They will also help keep the large 2-blade props from breaking.
I spread some Aileen's Tacky White Craft glue along the bottom
surfaces that will skid on the ground. The glue is much like
Elmer's Glue-All in that it dries hard and clear. The resultant
finish ends up being a bit glossy on the hardened areas.
P-38 Lightning was Ready-To-Fly at 36oz. (2.25 lbs). I measured
32amps and 340 watts at full throttle. That's 340w/2.25lb or 151w/lb
which will provide an awesome power level for the P-38.
ThunderPower 25C 2070 eXtreme Series LiPo pack can deliver up
to 52amps continuous so the 32amps needed at full throttle is
a good fit that will last for hundreds of charging cycles.
On the maiden flight, the E-flite P-38 flew fantastic! I hand-launched
it and found that it doesn't need a strong throw. It simply
flew out of my hands at about half-throttle. The only issue
we had was that the canopy flew off on the maiden flight which
may have been caused by the rather thick ESC wires pressing
against it. On the second flight, as a simple field modification,
we used a rubber band to help keep it secure.
counter-rotating props eliminated the roll torque during take-off
and our high speed passes. The wing loading was incredibly light
which allowed the P-38 to slow fly much like a kite (watch the
video). We were surprised that the P-38 could fly so slow without
any signs of stalling. It simply lowered its tail and remained
The P-38 did not show any bad tendencies and tracked very well,
even in windy conditions. The power level was incredible!
The E-flite P-38 Lightning looks great right out of the box! No
decals or paint are needed and the pre-hinged control surfaces
help make it a quick build. Removable panels hide the servos and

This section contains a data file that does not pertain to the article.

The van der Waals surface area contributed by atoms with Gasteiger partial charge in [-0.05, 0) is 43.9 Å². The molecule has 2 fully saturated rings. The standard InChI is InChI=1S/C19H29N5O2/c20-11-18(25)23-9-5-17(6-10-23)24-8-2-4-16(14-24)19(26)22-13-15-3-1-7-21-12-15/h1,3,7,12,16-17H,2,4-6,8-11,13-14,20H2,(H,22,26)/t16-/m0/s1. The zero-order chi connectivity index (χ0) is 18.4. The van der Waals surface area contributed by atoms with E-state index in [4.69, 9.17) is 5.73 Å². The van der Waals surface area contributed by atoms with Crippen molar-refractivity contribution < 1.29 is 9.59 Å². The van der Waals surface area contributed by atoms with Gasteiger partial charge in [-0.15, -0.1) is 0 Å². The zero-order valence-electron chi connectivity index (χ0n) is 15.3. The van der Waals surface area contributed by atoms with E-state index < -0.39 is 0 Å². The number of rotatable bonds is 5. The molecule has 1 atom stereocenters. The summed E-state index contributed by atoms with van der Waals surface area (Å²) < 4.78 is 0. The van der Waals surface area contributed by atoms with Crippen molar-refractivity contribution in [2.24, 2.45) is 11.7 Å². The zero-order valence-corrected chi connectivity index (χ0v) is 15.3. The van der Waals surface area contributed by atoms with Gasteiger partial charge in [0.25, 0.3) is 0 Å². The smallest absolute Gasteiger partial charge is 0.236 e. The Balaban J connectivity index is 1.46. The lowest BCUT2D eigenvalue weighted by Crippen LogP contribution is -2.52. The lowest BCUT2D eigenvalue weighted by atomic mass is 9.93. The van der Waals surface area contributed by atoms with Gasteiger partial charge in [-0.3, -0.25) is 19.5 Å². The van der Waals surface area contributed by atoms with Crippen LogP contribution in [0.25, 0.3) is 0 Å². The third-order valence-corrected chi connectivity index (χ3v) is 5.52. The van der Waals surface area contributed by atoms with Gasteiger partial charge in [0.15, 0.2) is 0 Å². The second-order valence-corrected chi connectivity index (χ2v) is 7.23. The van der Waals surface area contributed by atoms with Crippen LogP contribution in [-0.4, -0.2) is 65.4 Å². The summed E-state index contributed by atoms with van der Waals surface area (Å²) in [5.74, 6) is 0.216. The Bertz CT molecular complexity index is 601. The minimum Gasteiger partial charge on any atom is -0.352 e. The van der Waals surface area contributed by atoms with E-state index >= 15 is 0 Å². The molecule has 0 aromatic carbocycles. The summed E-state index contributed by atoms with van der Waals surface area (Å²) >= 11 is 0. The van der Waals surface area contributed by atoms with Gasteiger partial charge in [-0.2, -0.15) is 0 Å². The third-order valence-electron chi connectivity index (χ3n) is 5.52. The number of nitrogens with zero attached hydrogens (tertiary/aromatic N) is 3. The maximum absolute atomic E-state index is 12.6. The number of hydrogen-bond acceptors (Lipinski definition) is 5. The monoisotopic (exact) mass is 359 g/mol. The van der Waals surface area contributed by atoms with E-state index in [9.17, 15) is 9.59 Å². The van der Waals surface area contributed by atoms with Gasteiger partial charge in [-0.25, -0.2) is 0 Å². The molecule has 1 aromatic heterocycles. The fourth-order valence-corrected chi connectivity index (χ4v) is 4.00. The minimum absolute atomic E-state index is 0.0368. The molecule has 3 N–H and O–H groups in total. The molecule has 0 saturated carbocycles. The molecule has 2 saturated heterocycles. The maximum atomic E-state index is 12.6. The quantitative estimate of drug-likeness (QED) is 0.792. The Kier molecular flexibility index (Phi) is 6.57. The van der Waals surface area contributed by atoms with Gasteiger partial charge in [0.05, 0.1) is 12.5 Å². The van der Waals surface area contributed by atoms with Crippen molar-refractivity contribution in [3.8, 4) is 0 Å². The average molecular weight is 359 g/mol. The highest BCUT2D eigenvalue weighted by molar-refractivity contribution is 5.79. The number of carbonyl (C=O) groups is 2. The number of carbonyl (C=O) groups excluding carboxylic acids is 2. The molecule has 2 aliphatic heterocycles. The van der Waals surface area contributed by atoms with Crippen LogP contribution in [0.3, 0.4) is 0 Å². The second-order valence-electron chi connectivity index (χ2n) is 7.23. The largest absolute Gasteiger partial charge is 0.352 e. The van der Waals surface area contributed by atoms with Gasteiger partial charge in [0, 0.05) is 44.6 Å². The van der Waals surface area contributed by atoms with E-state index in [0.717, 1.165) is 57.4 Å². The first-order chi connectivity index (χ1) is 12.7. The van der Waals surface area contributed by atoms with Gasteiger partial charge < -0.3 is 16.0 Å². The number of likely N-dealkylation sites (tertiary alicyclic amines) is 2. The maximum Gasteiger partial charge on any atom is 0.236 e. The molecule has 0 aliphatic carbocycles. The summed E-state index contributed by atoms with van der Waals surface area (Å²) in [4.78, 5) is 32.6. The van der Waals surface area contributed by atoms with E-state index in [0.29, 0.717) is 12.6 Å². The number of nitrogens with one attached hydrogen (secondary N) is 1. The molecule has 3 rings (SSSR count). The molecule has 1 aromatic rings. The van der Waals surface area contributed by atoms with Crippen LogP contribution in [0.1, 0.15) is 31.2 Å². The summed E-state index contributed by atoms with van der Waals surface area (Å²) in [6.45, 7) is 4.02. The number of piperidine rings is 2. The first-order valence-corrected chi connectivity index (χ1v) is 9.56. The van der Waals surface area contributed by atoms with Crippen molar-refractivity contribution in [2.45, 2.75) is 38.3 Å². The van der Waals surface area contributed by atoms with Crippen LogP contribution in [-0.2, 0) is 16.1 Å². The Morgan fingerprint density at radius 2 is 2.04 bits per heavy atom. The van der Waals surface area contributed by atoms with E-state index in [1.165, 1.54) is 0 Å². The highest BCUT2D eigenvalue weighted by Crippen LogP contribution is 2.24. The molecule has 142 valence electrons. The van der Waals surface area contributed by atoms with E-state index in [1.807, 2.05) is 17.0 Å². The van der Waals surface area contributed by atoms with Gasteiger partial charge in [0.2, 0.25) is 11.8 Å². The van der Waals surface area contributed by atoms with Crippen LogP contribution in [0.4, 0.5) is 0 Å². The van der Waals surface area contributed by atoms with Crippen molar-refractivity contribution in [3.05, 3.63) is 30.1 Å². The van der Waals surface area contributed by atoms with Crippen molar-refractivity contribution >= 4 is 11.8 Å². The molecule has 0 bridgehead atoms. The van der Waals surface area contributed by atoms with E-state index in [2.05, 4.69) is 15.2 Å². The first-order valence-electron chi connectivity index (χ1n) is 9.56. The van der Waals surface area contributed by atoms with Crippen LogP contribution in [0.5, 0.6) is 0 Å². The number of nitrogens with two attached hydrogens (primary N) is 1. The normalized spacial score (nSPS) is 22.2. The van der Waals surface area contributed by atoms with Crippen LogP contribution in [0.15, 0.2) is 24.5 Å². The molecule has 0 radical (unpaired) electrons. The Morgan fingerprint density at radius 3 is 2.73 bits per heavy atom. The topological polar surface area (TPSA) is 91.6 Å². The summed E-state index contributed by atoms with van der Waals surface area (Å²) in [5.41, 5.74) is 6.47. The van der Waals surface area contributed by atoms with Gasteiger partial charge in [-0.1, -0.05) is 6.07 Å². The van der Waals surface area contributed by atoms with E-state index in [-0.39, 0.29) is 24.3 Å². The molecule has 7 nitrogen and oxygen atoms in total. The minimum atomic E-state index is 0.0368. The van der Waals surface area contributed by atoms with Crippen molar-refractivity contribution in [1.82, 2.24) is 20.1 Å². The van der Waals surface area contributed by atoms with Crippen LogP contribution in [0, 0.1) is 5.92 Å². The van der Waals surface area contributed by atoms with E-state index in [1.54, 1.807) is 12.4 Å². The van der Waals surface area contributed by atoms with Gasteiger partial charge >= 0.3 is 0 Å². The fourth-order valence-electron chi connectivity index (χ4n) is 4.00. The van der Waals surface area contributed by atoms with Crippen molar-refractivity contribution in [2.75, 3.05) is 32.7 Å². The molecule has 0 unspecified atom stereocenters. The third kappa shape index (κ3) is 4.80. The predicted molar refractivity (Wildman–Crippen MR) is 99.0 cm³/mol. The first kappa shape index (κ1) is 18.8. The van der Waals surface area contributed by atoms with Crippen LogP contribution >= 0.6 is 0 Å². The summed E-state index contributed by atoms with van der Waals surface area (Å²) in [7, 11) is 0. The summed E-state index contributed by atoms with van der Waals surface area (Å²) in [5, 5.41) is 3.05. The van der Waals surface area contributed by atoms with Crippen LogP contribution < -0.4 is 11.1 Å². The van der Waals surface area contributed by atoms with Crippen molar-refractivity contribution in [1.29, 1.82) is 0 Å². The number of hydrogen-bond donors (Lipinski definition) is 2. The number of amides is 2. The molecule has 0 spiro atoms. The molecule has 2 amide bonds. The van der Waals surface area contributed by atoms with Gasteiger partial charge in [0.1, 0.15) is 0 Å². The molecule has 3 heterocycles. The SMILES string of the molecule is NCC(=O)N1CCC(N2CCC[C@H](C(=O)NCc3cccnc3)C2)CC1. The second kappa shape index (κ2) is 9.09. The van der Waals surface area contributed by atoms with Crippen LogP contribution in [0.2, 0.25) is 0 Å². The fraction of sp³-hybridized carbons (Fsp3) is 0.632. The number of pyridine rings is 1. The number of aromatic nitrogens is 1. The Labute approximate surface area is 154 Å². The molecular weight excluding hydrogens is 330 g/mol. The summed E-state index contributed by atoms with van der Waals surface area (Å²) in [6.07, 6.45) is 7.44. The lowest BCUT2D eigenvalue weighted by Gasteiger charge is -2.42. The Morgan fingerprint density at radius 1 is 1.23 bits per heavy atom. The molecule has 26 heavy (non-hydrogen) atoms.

wires to create a true scale appearance.
P-38 flies for about 7-10 minutes depending upon wind conditions
and aerobatics performed.
few parts were missing from the Required Parts section of the
Brushless Motor Installation. I found that I needed a Y-harness
and two 12" servo extensions to properly connect the Phoenix-25
ESCs to the receiver throttle channel.
would recommend that the hobbyist have intermediate building and
flying skills for a successful experience. The two ESCs must be
wired together and there are several Y-harnesses needed to combine
servos and control lines.
Distributed Exclusively in the U.S.A. by:
Horizon Hobby, Inc
4105 Fieldstone Road
Champaign, IL 61822
235 South Kansas Avenue,
Olathe, Kansas 66061
ZAP Glues On-line at Frank Tiano Enterprises
Pacer Z-42 Thread Locker
Pacer POLY ZAP(tm)
The comments, observations and conclusions made in this review are solely with respect to the particular item the editor reviewed and may not apply generally to similar products by the manufacturer. We cannot be responsible for any manufacturer defects in workmanship or other deficiencies in products like the one featured in the review.